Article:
In our ongoing commitment to making it more profitable to raise heritage breeds, The Livestock Conservancy created the Shave ‘Em to Save ‘Em Initiative (SE2SE), thanks to funding provided by the Manton Foundation. This program recognizes fiber artists who use wool from breeds on our Conservation Priority List while connecting shepherds of heritage breeds with customers.
The Livestock Conservancy has long said that the way to save endangered breeds of livestock is to give them a job. In the case of wool sheep, we need to start using their wool again. Because of marketing challenges, some shepherds discard or compost the wool after their annual shearing rather than cleaning it and selling it. This program encourages fiber artists to try using rare wools, and helps shepherds learn how to prepare their wool for sale and how to reach potential customers, thereby making it more profitable to raise heritage breeds.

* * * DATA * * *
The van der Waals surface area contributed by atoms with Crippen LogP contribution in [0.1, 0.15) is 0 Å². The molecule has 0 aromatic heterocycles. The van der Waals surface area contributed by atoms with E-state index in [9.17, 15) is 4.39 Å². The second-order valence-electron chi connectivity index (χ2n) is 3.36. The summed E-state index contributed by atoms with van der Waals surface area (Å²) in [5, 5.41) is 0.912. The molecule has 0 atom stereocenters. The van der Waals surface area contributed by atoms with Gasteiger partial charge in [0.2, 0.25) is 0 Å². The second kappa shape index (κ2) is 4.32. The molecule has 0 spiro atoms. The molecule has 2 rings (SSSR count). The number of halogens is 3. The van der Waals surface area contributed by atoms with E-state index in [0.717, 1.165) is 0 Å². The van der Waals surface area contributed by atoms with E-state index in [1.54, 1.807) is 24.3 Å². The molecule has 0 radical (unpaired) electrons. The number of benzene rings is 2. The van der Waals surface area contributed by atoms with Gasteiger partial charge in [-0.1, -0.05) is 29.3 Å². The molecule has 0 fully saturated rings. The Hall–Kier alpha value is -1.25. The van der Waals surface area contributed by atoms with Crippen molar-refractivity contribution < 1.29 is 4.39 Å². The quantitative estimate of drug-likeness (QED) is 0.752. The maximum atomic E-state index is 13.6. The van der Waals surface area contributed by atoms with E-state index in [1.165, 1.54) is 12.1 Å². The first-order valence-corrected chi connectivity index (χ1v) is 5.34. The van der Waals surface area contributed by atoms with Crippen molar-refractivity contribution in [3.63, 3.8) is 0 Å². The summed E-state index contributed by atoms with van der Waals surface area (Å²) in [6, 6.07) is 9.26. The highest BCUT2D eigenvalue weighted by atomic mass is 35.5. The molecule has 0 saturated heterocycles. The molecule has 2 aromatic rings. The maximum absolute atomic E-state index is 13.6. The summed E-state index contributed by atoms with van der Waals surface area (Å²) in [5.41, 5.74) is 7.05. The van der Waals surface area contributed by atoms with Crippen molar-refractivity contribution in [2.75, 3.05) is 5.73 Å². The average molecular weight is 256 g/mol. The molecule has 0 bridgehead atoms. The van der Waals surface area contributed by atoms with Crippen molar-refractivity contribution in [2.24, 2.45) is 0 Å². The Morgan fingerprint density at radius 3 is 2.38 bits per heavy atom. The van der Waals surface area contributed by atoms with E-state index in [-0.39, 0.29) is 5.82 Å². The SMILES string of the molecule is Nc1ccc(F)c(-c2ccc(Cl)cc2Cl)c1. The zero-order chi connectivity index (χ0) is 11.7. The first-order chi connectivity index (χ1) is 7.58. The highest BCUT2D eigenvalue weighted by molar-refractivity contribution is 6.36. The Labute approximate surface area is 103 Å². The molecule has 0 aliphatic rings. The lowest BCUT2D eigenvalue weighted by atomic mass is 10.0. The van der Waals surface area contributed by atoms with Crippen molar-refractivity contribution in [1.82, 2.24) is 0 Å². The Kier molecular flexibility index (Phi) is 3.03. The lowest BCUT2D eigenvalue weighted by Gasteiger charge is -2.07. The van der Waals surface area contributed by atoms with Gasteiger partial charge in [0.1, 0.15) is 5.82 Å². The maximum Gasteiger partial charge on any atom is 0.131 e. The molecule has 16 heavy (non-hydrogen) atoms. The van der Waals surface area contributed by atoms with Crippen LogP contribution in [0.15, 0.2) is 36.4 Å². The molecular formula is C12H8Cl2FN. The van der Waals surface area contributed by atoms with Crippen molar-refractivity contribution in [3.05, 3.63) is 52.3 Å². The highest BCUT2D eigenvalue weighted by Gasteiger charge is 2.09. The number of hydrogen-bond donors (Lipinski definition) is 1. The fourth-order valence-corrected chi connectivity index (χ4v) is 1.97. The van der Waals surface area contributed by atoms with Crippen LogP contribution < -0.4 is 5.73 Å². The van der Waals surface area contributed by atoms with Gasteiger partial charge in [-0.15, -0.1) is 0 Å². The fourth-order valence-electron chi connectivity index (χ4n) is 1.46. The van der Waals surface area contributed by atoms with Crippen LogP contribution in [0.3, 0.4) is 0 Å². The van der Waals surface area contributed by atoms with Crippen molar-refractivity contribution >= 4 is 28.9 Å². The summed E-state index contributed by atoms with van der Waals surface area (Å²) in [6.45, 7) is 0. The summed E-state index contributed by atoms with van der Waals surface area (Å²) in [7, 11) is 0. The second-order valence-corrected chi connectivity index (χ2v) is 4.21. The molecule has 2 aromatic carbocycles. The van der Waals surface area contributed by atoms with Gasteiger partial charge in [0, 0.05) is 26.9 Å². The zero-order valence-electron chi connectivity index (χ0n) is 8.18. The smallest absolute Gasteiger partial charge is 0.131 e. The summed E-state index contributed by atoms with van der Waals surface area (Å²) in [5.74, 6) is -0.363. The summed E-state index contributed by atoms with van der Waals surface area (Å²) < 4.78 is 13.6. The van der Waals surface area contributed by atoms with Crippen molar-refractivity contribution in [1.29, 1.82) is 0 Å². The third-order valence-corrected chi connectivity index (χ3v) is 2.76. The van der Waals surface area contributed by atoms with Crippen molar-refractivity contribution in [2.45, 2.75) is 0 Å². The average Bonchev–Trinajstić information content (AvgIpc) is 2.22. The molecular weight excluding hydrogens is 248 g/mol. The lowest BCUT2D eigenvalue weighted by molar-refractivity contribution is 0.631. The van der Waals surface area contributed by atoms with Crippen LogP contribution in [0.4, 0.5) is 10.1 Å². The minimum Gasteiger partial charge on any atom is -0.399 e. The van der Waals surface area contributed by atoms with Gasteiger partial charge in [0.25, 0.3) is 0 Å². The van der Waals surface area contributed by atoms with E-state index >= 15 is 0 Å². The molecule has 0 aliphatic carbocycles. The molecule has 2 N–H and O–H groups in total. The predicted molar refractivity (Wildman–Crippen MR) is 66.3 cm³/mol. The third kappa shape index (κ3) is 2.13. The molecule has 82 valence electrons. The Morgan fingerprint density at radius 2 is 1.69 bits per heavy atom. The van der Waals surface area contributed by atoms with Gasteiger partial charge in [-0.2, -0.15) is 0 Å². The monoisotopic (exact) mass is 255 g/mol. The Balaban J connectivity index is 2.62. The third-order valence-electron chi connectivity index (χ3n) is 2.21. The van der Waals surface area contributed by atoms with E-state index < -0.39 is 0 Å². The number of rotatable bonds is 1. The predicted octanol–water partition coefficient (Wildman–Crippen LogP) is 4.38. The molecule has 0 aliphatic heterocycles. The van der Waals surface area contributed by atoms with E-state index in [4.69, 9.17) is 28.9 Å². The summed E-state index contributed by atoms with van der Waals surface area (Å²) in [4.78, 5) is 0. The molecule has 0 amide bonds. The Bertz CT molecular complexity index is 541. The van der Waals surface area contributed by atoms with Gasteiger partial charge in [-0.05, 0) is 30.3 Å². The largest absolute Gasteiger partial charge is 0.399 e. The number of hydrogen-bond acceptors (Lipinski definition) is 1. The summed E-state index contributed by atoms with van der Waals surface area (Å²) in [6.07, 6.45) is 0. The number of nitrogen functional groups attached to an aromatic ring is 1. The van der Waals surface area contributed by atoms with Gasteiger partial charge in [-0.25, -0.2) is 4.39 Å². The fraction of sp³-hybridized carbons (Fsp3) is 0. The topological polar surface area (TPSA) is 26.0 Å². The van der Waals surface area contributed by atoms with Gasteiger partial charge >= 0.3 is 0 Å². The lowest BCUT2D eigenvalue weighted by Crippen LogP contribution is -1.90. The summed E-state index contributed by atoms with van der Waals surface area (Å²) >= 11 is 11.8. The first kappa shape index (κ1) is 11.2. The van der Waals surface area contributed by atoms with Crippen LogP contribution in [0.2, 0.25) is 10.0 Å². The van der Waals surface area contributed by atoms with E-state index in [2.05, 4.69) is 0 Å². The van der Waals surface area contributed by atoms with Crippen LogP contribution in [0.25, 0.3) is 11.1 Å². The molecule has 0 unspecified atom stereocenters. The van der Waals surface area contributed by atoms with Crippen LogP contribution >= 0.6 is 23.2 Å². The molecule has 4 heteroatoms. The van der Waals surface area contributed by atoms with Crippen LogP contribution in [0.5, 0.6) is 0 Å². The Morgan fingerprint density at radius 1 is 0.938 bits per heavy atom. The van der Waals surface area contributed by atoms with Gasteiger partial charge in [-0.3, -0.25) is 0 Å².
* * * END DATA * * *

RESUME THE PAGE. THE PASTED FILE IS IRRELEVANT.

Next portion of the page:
How does it work?
- Fiber Artists buy wool from rare breed Fiber Providers who provide a “stamp” for fiber artists to put in their “passport.”
- They earn items for completing projects.
- They share pictures of their projects on Facebook and Ravelry.
- The more breeds they use, the more “stamps” they collect, the more items they earn, the more wool the providers sell.
How will Fiber Artists find Fiber Providers?
Through The Livestock Conservancy’s online breeders and products directory
How do you get listed in the directory?
By being a Livestock Conservancy member OR by becoming a Breeders Directory Participant.
Why are sheep breeds endangered?
The diverse collection of breeds on the Conservation Priority List were bred for specific traits and characteristics by many generations of farmers. While this gives us incredibly unique and interesting products to work with, these breeds do not fit into today’s “modern” agricultural model. Additionally, cheap petroleum-based synthetic fibers have replaced wool in many of today’s clothing and textile markets. Although these fibers are cheaper, heritage breed wool is far more sustainable and fiber artists are rediscovering the vast variety of uses the different breeds offer.